In normal times, you probably wouldn't think it's any business of a politician's to tell you when, or when not, to book a summer holiday.
On a freezing February night, what better cheering activity is there than to hunt for bargains that promise sunnier climes months way?
The pandemic, of course, has changed all that - you can look still, but you may well not want to book.
International travel is very heavily restricted. Even leaving your own home is only allowed for limited and specific reasons.
So whether you'll be heading for a lounger in six months time is, like it or not, part of the government's responsibility.
And the chances of going away will depend, not just on how the disease has shifted at home, but also how other countries have handled it abroad.
Yet still, with progress being made, cases falling, and the government pointing to the start of March as the hoped for beginning of the end of this lockdown, the transport secretary's remarks on Wednesday morning jumped out of the radio.
'Great British Summer'?
Grant Shapps warned that it was too early, not just to book a holiday abroad, but also a holiday at home.
Sources suggest that he was really just exercising natural caution at a very unpredictable time, but by doing so, we entered what has become a very familiar classic Covid situation.
Mr Shapps said don't book anything. But his colleague, Health Secretary Matt Hancock, had previously told the world that he was looking forward to a happy "Great British Summer", and had booked his holiday to Cornwall.
In turn, the prime minister had earlier said that he was "optimistic" about the prospects for summer breaks, even though he added plenty of caveats.
At Wednesday's Downing Street press conference, when asked for a second time, Boris Johnson said that it was too early to be sure.
But at the same time, Mr Hancock was talking to a group of MPs on a video call. Responding to questions, he repeated his own plans to head to the South West.
You would be forgiven for wondering then, as a would be holidaymaker, what you are meant to do?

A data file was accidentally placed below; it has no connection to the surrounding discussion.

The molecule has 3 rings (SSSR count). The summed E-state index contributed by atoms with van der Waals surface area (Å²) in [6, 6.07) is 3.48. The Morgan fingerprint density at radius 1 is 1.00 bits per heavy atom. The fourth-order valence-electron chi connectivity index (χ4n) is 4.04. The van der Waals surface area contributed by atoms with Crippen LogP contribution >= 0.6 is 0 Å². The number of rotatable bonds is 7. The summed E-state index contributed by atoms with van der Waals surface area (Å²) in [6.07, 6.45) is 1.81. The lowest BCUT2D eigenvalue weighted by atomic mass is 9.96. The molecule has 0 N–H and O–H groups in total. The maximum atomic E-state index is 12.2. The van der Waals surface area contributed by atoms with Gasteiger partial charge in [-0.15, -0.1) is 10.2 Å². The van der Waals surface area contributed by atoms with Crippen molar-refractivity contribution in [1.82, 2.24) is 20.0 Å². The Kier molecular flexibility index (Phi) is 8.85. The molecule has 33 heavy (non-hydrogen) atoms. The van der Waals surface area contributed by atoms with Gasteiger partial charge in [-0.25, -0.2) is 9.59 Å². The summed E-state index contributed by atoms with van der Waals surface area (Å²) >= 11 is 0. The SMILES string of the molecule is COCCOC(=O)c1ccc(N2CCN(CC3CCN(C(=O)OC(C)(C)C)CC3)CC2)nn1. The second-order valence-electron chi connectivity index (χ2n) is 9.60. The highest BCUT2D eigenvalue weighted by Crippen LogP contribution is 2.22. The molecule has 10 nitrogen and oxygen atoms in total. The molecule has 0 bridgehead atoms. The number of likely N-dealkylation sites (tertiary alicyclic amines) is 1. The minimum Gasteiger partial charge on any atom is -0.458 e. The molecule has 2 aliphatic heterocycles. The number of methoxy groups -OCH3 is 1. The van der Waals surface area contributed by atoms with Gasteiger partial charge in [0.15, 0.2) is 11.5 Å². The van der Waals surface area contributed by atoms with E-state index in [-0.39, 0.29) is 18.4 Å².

One former minister tried to translate what they meant, suggesting: "Bottom line on holiday gate: travel abroad this year is unlikely. Holidays within the UK *are* likely by the summer, but the government can't make a hard and fast statement to this effect at this stage.
"If you book (as I have), you do so at your own risk."
Having talked to sources in government about what is likely, that is not a bad guess. But it is, very much, a guess.
Which brings us to the second classic Covid situation.
Ministers' remarks clash with each other - in emphasis or fact sometimes - because they just do not know exactly what the situation will be, so they have no solid decision to explain.
And if they don't know, well there's not much they can tell us.
There is a separate conversation about just how vital clarity in government communications is during a public health crisis, whether ministers stick to exactly the same script is a matter that can affect life and death.
There are also ways for experienced politicians to not answer questions, even if it makes some people shout at the telly or turn off the radio.
But when it comes to looking more than a few weeks into the future, in the way that we all want to, all too often, ministers have ended up in a tangle.
It all depends...
That is one of the reasons why the PM, during this lockdown, has been noticeably more cautious about what might come next.
It's one of the reasons too why a couple of weeks ago he announced his intention to publish a plan on 22 February.
It gives the government a bit of breathing space to work out exactly what it wants to do, rather than ending up in some of the situations they have faced previously that have caused huge frustration - like some boroughs finding out about entering new tiers of regulations with only a few hours to go.
In this instance, that plan may not even give detail about holidays, still many months away.
On current expectations, schools in England are likely to open their gates to all pupils again on 8 March.
If the disease is being squeezed in the way ministers hope by then, it's likely some outdoor sports and some more socialising outside could return too.
But it doesn't seem that the next level of reopening, whether getting clients back in the hairdressers' chair, fitness enthusiasts back in the gym or punters back sharing a few drinks in a beer garden, is likely until April onwards.
And underline all of that with heavy black ink - it is dependent on what happens with the disease.
I've written before that there is a reluctance in government to have to close the doors again. And that conviction seems to be getting stronger, not weaker, with one insider telling me: "Literally the worst thing we can do is lockdown four."
Caution in No 10 seems to be very firmly bedded in, and with the very real possibility of booster vaccinations being required later in the year, the practical effects of the disease aren't going to disappear fast.
There are massive concerns in the travel industry about losing another summer. Frustration perhaps too among many families eager for a spot of sun, or to know they can go and visit family abroad.
But as in many areas of life right now, the government isn't willing, and maybe not really able, to give a guarantee.